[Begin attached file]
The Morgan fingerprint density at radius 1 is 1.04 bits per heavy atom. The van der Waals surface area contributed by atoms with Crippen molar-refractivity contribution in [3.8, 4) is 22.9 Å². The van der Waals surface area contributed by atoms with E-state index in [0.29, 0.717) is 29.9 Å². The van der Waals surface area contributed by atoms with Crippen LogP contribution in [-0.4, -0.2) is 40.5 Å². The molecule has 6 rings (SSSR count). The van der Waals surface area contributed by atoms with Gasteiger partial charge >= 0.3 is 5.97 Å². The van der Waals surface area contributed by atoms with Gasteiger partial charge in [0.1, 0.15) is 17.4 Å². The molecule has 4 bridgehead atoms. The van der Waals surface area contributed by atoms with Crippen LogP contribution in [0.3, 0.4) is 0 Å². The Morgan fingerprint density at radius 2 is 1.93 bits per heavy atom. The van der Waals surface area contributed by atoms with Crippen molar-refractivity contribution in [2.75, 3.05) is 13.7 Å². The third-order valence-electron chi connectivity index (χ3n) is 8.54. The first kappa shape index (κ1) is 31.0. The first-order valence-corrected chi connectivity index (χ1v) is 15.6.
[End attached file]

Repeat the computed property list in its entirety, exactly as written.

The Morgan fingerprint density at radius 1 is 1.04 bits per heavy atom. The van der Waals surface area contributed by atoms with Crippen molar-refractivity contribution in [3.8, 4) is 22.9 Å². The van der Waals surface area contributed by atoms with E-state index in [0.29, 0.717) is 29.9 Å². The van der Waals surface area contributed by atoms with Crippen LogP contribution in [-0.4, -0.2) is 40.5 Å². The molecule has 6 rings (SSSR count). The van der Waals surface area contributed by atoms with Gasteiger partial charge >= 0.3 is 5.97 Å². The van der Waals surface area contributed by atoms with Gasteiger partial charge in [0.1, 0.15) is 17.4 Å². The molecule has 4 bridgehead atoms. The van der Waals surface area contributed by atoms with Crippen LogP contribution in [0.3, 0.4) is 0 Å². The Morgan fingerprint density at radius 2 is 1.93 bits per heavy atom. The van der Waals surface area contributed by atoms with Crippen molar-refractivity contribution in [2.75, 3.05) is 13.7 Å². The third-order valence-electron chi connectivity index (χ3n) is 8.54. The first kappa shape index (κ1) is 31.0. The first-order valence-corrected chi connectivity index (χ1v) is 15.6.